Langston Hughes (1902-1967) was an American poet, writer, and leader of the Harlem Renaissance, whose texts have been set to music in over 200 songs (1). He wrote a column every week for the Chicago Defender, a popular black newspaper, where he “chose the pen to convey the suffering and dreams of his people” (2).


In this article, Hughes argues that intent is imperative when singing negro spirituals, specifically for people whose ancestors were never slaves. He states:


“When the spirituals came into being one of the trials and tribulations, frustrations and bewilderments of slavery, they must have had an intense and immediate meaning for the people who made them up and who sang them out of their hearts in the dark hours of bondage…In the days when slaves had neither freedom nor doctors, song must have been a great factor in soothing the wounds of flesh and soul” (3).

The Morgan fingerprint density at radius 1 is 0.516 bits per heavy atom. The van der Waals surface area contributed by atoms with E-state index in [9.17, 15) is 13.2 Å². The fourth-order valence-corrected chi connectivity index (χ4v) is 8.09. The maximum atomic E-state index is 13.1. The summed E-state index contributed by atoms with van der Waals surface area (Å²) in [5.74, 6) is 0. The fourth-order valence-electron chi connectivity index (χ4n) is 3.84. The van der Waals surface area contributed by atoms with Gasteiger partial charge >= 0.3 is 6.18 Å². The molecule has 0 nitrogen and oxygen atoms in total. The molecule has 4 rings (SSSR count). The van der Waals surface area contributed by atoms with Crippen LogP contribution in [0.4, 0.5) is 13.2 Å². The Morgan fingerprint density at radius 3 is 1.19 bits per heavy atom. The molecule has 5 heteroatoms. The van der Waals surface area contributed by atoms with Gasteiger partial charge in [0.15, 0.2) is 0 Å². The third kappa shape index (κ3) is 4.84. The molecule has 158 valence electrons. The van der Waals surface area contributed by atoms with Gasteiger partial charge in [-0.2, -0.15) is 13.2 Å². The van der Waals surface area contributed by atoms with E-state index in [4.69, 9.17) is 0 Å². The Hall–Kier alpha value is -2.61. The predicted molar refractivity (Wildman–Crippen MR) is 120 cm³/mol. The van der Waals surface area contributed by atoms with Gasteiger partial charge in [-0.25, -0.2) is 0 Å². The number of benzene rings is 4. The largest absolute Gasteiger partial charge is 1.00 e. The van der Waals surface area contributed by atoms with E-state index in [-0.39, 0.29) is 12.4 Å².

Hughes believes that spirituals are integral to meaningful concerts; they have more power compared to other songs in captivating the audience and fostering a universal sense of love and healing. Even when singers do not understand the meaning behind them, spirituals still retain this inherent power.


However, as Hughes acknowledges, many listeners held issue with hearing white choirs sing spirituals. Hughes describes, “The spiritual may easily become the mark of the stereotype – the ever singing Negro” (3). Nonetheless, Hughes believes that once a song is sung, the “song is freed as it is sung..for friend or foe to enjoy impartially. Like all the common gifts of God or nature…the songs may then belong to anyone” (3). There will always be singers who demean and depreciate the music they sing, and who sing for reasons other than their personal joy, but those who invest time and effort in learning the history behind spirituals are fully capable of singing spirituals in a meaningful way.